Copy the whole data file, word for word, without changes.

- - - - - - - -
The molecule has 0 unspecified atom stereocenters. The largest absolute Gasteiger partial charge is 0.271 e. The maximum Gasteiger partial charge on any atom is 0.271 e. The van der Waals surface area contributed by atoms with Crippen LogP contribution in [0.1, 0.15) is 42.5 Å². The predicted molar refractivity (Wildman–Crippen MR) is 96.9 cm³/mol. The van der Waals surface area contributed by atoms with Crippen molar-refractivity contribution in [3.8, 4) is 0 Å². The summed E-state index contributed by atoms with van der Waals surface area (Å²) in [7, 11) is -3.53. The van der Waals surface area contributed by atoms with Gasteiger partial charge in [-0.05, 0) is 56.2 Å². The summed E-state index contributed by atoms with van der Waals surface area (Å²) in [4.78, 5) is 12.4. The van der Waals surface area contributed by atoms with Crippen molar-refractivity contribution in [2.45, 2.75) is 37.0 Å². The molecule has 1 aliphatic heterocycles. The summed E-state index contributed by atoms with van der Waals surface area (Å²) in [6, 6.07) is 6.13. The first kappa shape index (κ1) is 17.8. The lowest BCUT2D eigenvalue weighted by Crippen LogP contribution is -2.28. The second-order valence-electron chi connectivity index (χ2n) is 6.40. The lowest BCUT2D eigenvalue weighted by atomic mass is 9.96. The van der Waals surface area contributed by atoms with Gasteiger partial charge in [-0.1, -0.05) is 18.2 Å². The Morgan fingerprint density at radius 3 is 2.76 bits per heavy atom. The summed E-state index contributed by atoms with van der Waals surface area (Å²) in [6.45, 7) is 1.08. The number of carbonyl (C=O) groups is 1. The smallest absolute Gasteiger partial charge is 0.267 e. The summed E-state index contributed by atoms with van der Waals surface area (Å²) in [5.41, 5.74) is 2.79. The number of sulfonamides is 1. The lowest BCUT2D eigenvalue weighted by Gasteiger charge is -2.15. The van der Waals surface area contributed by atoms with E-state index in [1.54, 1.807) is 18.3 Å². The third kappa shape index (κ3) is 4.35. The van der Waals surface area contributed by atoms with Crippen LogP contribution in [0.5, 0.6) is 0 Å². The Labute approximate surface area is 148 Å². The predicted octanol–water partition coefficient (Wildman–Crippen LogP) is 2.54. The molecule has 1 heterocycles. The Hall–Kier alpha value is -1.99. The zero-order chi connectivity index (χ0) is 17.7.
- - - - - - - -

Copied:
The molecule has 0 unspecified atom stereocenters. The largest absolute Gasteiger partial charge is 0.271 e. The maximum Gasteiger partial charge on any atom is 0.271 e. The van der Waals surface area contributed by atoms with Crippen LogP contribution in [0.1, 0.15) is 42.5 Å². The predicted molar refractivity (Wildman–Crippen MR) is 96.9 cm³/mol. The van der Waals surface area contributed by atoms with Crippen molar-refractivity contribution in [3.8, 4) is 0 Å². The summed E-state index contributed by atoms with van der Waals surface area (Å²) in [7, 11) is -3.53. The van der Waals surface area contributed by atoms with Gasteiger partial charge in [-0.05, 0) is 56.2 Å². The summed E-state index contributed by atoms with van der Waals surface area (Å²) in [4.78, 5) is 12.4. The van der Waals surface area contributed by atoms with Crippen molar-refractivity contribution in [2.45, 2.75) is 37.0 Å². The molecule has 1 aliphatic heterocycles. The summed E-state index contributed by atoms with van der Waals surface area (Å²) in [6, 6.07) is 6.13. The first kappa shape index (κ1) is 17.8. The lowest BCUT2D eigenvalue weighted by Crippen LogP contribution is -2.28. The second-order valence-electron chi connectivity index (χ2n) is 6.40. The lowest BCUT2D eigenvalue weighted by atomic mass is 9.96. The van der Waals surface area contributed by atoms with Gasteiger partial charge in [-0.1, -0.05) is 18.2 Å². The Morgan fingerprint density at radius 3 is 2.76 bits per heavy atom. The summed E-state index contributed by atoms with van der Waals surface area (Å²) in [6.45, 7) is 1.08. The number of carbonyl (C=O) groups is 1. The smallest absolute Gasteiger partial charge is 0.267 e. The summed E-state index contributed by atoms with van der Waals surface area (Å²) in [5.41, 5.74) is 2.79. The number of sulfonamides is 1. The lowest BCUT2D eigenvalue weighted by Gasteiger charge is -2.15. The van der Waals surface area contributed by atoms with E-state index in [1.54, 1.807) is 18.3 Å². The third kappa shape index (κ3) is 4.35. The van der Waals surface area contributed by atoms with Crippen LogP contribution in [0.5, 0.6) is 0 Å². The Labute approximate surface area is 148 Å². The predicted octanol–water partition coefficient (Wildman–Crippen LogP) is 2.54. The molecule has 1 heterocycles. The Hall–Kier alpha value is -1.99. The zero-order chi connectivity index (χ0) is 17.7.